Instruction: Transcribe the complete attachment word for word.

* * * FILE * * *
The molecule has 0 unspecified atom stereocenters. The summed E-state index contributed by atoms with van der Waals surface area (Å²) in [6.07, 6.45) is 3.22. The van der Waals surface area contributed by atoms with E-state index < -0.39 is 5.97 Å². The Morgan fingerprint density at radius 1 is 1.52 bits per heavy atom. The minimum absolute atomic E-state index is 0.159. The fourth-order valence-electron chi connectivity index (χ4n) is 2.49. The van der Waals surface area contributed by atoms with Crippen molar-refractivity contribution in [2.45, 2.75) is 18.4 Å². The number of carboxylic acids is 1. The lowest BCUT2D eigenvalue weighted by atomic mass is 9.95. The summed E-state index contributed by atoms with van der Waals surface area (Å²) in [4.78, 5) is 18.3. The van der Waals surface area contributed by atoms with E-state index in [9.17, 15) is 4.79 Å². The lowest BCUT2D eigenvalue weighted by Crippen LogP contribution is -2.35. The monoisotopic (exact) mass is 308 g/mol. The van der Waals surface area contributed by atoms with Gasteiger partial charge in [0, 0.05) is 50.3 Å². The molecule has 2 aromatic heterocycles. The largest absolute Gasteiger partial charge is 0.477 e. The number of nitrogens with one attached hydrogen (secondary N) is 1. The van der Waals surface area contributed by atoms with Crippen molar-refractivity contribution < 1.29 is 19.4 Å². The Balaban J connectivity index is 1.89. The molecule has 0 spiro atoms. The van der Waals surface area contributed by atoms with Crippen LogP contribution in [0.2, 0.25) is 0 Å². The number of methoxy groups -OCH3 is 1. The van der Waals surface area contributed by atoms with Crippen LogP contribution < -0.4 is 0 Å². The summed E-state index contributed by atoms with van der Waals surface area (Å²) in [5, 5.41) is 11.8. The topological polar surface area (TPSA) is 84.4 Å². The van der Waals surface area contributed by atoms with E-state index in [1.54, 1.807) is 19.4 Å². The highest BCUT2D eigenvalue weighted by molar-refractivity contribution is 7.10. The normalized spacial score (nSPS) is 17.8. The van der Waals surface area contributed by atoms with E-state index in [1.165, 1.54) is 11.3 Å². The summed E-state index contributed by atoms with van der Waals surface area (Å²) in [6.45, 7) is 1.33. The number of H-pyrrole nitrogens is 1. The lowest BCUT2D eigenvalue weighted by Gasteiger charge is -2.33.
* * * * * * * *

The molecule has 0 unspecified atom stereocenters. The summed E-state index contributed by atoms with van der Waals surface area (Å²) in [6.07, 6.45) is 3.22. The van der Waals surface area contributed by atoms with E-state index < -0.39 is 5.97 Å². The Morgan fingerprint density at radius 1 is 1.52 bits per heavy atom. The minimum absolute atomic E-state index is 0.159. The fourth-order valence-electron chi connectivity index (χ4n) is 2.49. The van der Waals surface area contributed by atoms with Crippen molar-refractivity contribution in [2.45, 2.75) is 18.4 Å². The number of carboxylic acids is 1. The lowest BCUT2D eigenvalue weighted by atomic mass is 9.95. The summed E-state index contributed by atoms with van der Waals surface area (Å²) in [4.78, 5) is 18.3. The van der Waals surface area contributed by atoms with E-state index in [9.17, 15) is 4.79 Å². The lowest BCUT2D eigenvalue weighted by Crippen LogP contribution is -2.35. The monoisotopic (exact) mass is 308 g/mol. The van der Waals surface area contributed by atoms with Gasteiger partial charge in [0, 0.05) is 50.3 Å². The molecule has 2 aromatic heterocycles. The largest absolute Gasteiger partial charge is 0.477 e. The number of nitrogens with one attached hydrogen (secondary N) is 1. The van der Waals surface area contributed by atoms with Crippen molar-refractivity contribution < 1.29 is 19.4 Å². The Balaban J connectivity index is 1.89. The molecule has 0 spiro atoms. The van der Waals surface area contributed by atoms with Crippen LogP contribution in [0.2, 0.25) is 0 Å². The number of methoxy groups -OCH3 is 1. The van der Waals surface area contributed by atoms with Crippen LogP contribution < -0.4 is 0 Å². The summed E-state index contributed by atoms with van der Waals surface area (Å²) in [5, 5.41) is 11.8. The topological polar surface area (TPSA) is 84.4 Å². The van der Waals surface area contributed by atoms with E-state index in [1.54, 1.807) is 19.4 Å². The highest BCUT2D eigenvalue weighted by molar-refractivity contribution is 7.10. The normalized spacial score (nSPS) is 17.8. The van der Waals surface area contributed by atoms with E-state index in [1.165, 1.54) is 11.3 Å². The summed E-state index contributed by atoms with van der Waals surface area (Å²) in [6.45, 7) is 1.33. The number of H-pyrrole nitrogens is 1. The lowest BCUT2D eigenvalue weighted by Gasteiger charge is -2.33.